Category Archives: social media

Social Media Café as Platform

PolicyUnplugged 085At our first prototype meeting, I perceived a tension between the people who were interested in making a profitable business and those whose interest was solely in the community possibilities and opportunities for collaboration. I came away unsure of what legal structure would work best – a traditional shareholder-owned limited company or a non-profit company limited by guarantee. I’ve been thinking about it a lot since then.

On the same occasion I said something along the lines of: “What I want to create is a platform that enables people to create value for themselves.”

The inspiration for this comes from the tech world – CP/M & MS-DOS, the IBM PC, the Internet, the Web, Amazon Marketplace, Craigslist, Ebay, Facebook – what they all have in common is that no matter how they get paid for or how they’re organised, or whether or not they make money for their inventors, they have also given other people the opportunity to create new relationships, markets and businesses that weren’t possible before (btw, I use big examples so that people will recognise what I’m talking not because I think our little project will be on that scale.)

I want everything we do to in some way support people doing cool stuff on their own. I don’t think we have to own *every*thing and I certainly don’t want to create a walled garden. We’ll get a lot more done by creating the conditions for people to

So turning back to the legal structure, the choice seems to come down to a limited company (or a partnership) which exists to create value for it’s shareholders (or partners) or a company limited by guarantee which exists to… well do whatever we decide it should do – I think it should serve the needs of people interested in Social Media in London – if that’s not too wooly (or too specific) – but I’m open to suggestion. There was broad agreement that limited by guarantee was the right route for us but the aim and purpose does need to be boiled down to something that expresses what we want and allows us (as a group) to do as much good as possible.

So if that is sorted, my mind then turns to the structure of this business. I’ve always talked about the three bits – café, learning, working. But that might not be all we want to do together – other ideas for services have come up in meetings too. Can we make the Tuttle Club our base platform? With no direct services except to facilitate cool stuff happening. Then the first cool thing it does (quickly) is to set up a Social Media Café or perhaps the café space, a learning space and a workspace could each be individual, but co-located businesses. And then it can do other things too as they arise. Or am I making it too complicated?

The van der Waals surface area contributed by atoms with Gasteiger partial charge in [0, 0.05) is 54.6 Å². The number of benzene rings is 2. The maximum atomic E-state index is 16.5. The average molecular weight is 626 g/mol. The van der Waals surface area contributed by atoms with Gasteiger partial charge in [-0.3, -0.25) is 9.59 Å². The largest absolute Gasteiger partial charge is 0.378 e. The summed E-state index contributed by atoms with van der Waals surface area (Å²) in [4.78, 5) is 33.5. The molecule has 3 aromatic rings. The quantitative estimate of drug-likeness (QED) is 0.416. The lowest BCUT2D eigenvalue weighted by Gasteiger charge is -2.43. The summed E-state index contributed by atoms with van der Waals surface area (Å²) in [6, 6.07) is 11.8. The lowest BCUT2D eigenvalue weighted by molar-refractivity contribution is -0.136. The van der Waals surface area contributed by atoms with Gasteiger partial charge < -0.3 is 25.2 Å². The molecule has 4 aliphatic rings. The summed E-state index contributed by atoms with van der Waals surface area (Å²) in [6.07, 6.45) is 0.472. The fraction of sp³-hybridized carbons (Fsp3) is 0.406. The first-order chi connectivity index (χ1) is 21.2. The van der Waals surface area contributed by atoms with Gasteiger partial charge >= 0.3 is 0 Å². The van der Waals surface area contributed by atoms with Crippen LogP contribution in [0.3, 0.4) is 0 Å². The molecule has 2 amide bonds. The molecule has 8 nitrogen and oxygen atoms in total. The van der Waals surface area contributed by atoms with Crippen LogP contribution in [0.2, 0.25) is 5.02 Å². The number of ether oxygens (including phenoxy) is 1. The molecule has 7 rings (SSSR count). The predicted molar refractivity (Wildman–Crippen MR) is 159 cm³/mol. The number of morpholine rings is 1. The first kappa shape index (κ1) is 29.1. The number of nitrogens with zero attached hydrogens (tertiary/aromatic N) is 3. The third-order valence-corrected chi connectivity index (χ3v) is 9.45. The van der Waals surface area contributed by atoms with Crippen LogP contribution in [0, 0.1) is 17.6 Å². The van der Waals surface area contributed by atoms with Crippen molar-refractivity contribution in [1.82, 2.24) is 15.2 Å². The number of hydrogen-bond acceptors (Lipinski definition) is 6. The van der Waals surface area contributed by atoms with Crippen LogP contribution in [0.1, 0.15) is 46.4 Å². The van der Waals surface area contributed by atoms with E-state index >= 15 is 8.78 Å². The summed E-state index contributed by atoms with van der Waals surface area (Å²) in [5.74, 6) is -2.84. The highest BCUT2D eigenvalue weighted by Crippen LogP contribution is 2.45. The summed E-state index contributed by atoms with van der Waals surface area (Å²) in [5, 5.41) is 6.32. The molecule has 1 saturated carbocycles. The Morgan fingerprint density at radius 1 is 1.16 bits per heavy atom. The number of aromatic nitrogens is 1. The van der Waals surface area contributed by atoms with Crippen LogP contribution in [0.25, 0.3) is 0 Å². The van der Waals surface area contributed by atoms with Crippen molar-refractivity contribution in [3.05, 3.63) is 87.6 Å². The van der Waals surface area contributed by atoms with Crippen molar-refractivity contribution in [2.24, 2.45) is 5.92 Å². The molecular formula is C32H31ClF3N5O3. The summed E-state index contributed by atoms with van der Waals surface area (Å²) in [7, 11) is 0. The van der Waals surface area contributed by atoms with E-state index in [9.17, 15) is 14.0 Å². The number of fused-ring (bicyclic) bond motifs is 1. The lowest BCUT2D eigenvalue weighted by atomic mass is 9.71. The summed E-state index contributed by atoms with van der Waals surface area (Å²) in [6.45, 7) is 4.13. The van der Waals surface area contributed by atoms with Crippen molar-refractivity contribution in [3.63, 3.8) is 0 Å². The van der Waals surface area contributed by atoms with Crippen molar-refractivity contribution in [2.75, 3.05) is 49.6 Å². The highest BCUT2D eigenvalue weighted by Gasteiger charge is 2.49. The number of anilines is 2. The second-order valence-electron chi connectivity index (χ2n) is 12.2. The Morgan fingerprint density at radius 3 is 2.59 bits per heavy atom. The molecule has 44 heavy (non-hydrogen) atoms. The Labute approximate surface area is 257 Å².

Let’s talk about this at the next prototype – but there are many who aren’t able to join us there so let’s do it in the google group as well.

Digital Coaching, Catalysts and Sitting on Your Hands

MacBraynes Bus by conner395

I’ve been reflecting on some of the social media work I’ve done over the last year and seeing where I might improve my offering. The model piece of work that I’ve sold to people has gone as follows: “You tell me you want to have a go at this new fangled social media mularkey, but you don’t know where to start. So I’ll start for you and show your people what I’m doing. We’ll start off with me doing everything but my involvement will taper off as your team’s involvement increases and by the end of the project, you’re folk will be doing it all for themselves.”

Great. Sold. But….

What has actually happened is that people have had some great blogs from me (natch) but there hasn’t actually been much change in what they do, the comms teams I’ve worked with have liked the idea but as long as I was doing it *for* them it was too easy to sit back and continue to say “Yes, that’s nice, I wish I was able to do that”. I think there’s still a space for doing live-blogs of events as discrete pieces of work, but more ongoing stuff needs to be done differently.

So I’m looking for a better model. And over coffee with Jonathan Laventhol of Imagination I understood what it might be. He said to me “You need to sit on your hands more” And he’s absolutely right. Just as when you’re helping someone to learn to drive it’s not good to keep grabbing the steering wheel, I think there’s much more value that I can offer as a non-doing coach or catalyst for action.

In their excellent book on decentralised networks, The Starfish and the Spider, Ori Brafman and Rod Beckstrom talk about the difference between two roles that Julie Andrews made famous.

“In The Sound of Music, Maria enters a dysfunctional family, teaches the children a valuable lesson, convinces the father to pay attention to his kids, and shows the family how to get along. Likewise, Mary Poppins visits an equally (albeit charmingly) dysfunctional family, gets equally adorable children to behave, urges equally clueless parents to pay attention to their kids, finds equally effective ways for everyone to get along, and sings equally catchy tunes.”